Adaptive Trial Designs in Rheumatology: Report from the OMERACT Special Interest Group

Tim Pickles, Rieke Alten, Maarten Boers, Vivian Bykerk, Jared Christensen, Robin Christensen, Hubert van Hoogstraten, Lee S Simon, Lai-Shan Tam, Ernest H Choy

Research output: Contribution to journalJournal articleResearchpeer-review

Abstract

OBJECTIVE: Adaptive trial design was developed initially for oncology to improve trial efficiency. If optimized for rheumatology, it may improve trial efficiency by reducing sample size and time.

METHODS: A systematic review assessed design of phase II clinical trials in rheumatoid arthritis.

RESULTS: Fifty-six trials were reviewed. Most trials had 4 groups (1 control and 3 intervention), with an average group size of 34 patients. American College of Rheumatology 20 measured at 16 weeks was the most commonly used primary endpoint.

CONCLUSION: The next step is to undertake a systematic review of adaptive designs used in early-phase trials in nonrheumatic conditions.

Original languageEnglish
JournalJournal of Rheumatology
Volume46
Issue number10
Pages (from-to)1406-1408
ISSN0315-162X
DOIs
Publication statusPublished - Oct 2019

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Phase II Clinical Trials
Public Opinion
Rheumatology
Sample Size
Control Groups

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Pickles, T., Alten, R., Boers, M., Bykerk, V., Christensen, J., Christensen, R., ... Choy, E. H. (2019). Adaptive Trial Designs in Rheumatology: Report from the OMERACT Special Interest Group. Journal of Rheumatology, 46(10), 1406-1408. https://doi.org/10.3899/jrheum.181054
Pickles, Tim ; Alten, Rieke ; Boers, Maarten ; Bykerk, Vivian ; Christensen, Jared ; Christensen, Robin ; van Hoogstraten, Hubert ; Simon, Lee S ; Tam, Lai-Shan ; Choy, Ernest H. / Adaptive Trial Designs in Rheumatology : Report from the OMERACT Special Interest Group. In: Journal of Rheumatology. 2019 ; Vol. 46, No. 10. pp. 1406-1408.
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abstract = "OBJECTIVE: Adaptive trial design was developed initially for oncology to improve trial efficiency. If optimized for rheumatology, it may improve trial efficiency by reducing sample size and time.METHODS: A systematic review assessed design of phase II clinical trials in rheumatoid arthritis.RESULTS: Fifty-six trials were reviewed. Most trials had 4 groups (1 control and 3 intervention), with an average group size of 34 patients. American College of Rheumatology 20 measured at 16 weeks was the most commonly used primary endpoint.CONCLUSION: The next step is to undertake a systematic review of adaptive designs used in early-phase trials in nonrheumatic conditions.",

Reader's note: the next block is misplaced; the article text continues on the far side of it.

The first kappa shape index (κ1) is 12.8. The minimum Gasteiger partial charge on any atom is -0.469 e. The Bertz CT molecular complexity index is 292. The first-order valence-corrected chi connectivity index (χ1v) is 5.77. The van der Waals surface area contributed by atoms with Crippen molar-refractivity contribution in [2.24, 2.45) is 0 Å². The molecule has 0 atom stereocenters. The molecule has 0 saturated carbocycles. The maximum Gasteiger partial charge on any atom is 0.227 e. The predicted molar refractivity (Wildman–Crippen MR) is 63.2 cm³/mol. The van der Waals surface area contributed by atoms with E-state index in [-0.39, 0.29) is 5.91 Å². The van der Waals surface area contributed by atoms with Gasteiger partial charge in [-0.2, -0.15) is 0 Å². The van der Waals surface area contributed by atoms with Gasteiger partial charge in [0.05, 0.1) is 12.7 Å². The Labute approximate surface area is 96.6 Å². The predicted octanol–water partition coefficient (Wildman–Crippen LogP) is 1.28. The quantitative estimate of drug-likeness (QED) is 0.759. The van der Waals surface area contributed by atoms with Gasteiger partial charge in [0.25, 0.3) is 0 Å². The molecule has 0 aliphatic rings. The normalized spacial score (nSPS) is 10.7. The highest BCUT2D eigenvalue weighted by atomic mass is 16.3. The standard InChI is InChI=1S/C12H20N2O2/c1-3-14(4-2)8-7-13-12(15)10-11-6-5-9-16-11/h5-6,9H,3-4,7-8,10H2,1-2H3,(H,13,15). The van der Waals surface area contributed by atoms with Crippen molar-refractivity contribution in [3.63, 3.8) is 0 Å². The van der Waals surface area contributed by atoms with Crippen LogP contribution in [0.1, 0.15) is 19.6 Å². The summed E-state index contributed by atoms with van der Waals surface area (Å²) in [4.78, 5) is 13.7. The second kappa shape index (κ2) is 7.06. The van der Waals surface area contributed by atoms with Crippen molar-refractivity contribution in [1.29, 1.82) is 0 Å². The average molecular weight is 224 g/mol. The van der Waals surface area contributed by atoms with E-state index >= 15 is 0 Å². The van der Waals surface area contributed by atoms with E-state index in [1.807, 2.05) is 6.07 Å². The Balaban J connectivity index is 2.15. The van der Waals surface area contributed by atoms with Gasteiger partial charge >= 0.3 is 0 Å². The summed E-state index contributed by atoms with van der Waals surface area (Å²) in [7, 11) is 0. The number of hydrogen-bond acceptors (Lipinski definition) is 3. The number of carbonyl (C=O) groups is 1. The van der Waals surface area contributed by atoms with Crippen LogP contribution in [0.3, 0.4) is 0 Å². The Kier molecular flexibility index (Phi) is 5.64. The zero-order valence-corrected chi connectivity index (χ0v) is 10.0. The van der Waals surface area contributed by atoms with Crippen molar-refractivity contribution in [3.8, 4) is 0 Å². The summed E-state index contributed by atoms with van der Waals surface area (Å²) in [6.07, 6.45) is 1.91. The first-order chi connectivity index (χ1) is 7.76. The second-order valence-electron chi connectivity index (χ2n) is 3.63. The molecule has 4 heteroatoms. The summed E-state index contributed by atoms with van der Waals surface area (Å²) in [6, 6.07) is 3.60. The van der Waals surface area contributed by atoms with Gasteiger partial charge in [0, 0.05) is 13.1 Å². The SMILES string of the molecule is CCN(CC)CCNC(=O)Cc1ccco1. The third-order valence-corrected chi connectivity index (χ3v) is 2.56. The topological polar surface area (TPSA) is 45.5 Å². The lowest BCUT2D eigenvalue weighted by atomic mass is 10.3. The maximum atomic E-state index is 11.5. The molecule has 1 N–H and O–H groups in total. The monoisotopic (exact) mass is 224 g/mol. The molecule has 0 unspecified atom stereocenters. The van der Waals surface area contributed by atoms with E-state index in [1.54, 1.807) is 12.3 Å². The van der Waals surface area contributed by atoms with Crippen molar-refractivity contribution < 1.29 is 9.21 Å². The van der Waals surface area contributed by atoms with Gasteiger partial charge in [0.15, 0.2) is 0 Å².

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Pickles, T, Alten, R, Boers, M, Bykerk, V, Christensen, J, Christensen, R, van Hoogstraten, H, Simon, LS, Tam, L-S & Choy, EH 2019, 'Adaptive Trial Designs in Rheumatology: Report from the OMERACT Special Interest Group', Journal of Rheumatology, vol. 46, no. 10, pp. 1406-1408. https://doi.org/10.3899/jrheum.181054

Adaptive Trial Designs in Rheumatology : Report from the OMERACT Special Interest Group. / Pickles, Tim; Alten, Rieke; Boers, Maarten; Bykerk, Vivian; Christensen, Jared; Christensen, Robin; van Hoogstraten, Hubert; Simon, Lee S; Tam, Lai-Shan; Choy, Ernest H.

In: Journal of Rheumatology, Vol. 46, No. 10, 10.2019, p. 1406-1408.

Research output: Contribution to journalJournal articleResearchpeer-review

TY - JOUR

T1 - Adaptive Trial Designs in Rheumatology

T2 - Report from the OMERACT Special Interest Group

AU - Pickles, Tim

AU - Alten, Rieke

AU - Boers, Maarten

AU - Bykerk, Vivian

AU - Christensen, Jared

AU - Christensen, Robin

AU - van Hoogstraten, Hubert

AU - Simon, Lee S

AU - Tam, Lai-Shan

AU - Choy, Ernest H

PY - 2019/10

Y1 - 2019/10

N2 - OBJECTIVE: Adaptive trial design was developed initially for oncology to improve trial efficiency. If optimized for rheumatology, it may improve trial efficiency by reducing sample size and time.METHODS: A systematic review assessed design of phase II clinical trials in rheumatoid arthritis.RESULTS: Fifty-six trials were reviewed. Most trials had 4 groups (1 control and 3 intervention), with an average group size of 34 patients. American College of Rheumatology 20 measured at 16 weeks was the most commonly used primary endpoint.CONCLUSION: The next step is to undertake a systematic review of adaptive designs used in early-phase trials in nonrheumatic conditions.

AB - OBJECTIVE: Adaptive trial design was developed initially for oncology to improve trial efficiency. If optimized for rheumatology, it may improve trial efficiency by reducing sample size and time.METHODS: A systematic review assessed design of phase II clinical trials in rheumatoid arthritis.RESULTS: Fifty-six trials were reviewed. Most trials had 4 groups (1 control and 3 intervention), with an average group size of 34 patients. American College of Rheumatology 20 measured at 16 weeks was the most commonly used primary endpoint.CONCLUSION: The next step is to undertake a systematic review of adaptive designs used in early-phase trials in nonrheumatic conditions.

U2 - 10.3899/jrheum.181054

DO - 10.3899/jrheum.181054

M3 - Journal article

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VL - 46

SP - 1406

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JO - Journal of Rheumatology

JF - Journal of Rheumatology

SN - 0315-162X

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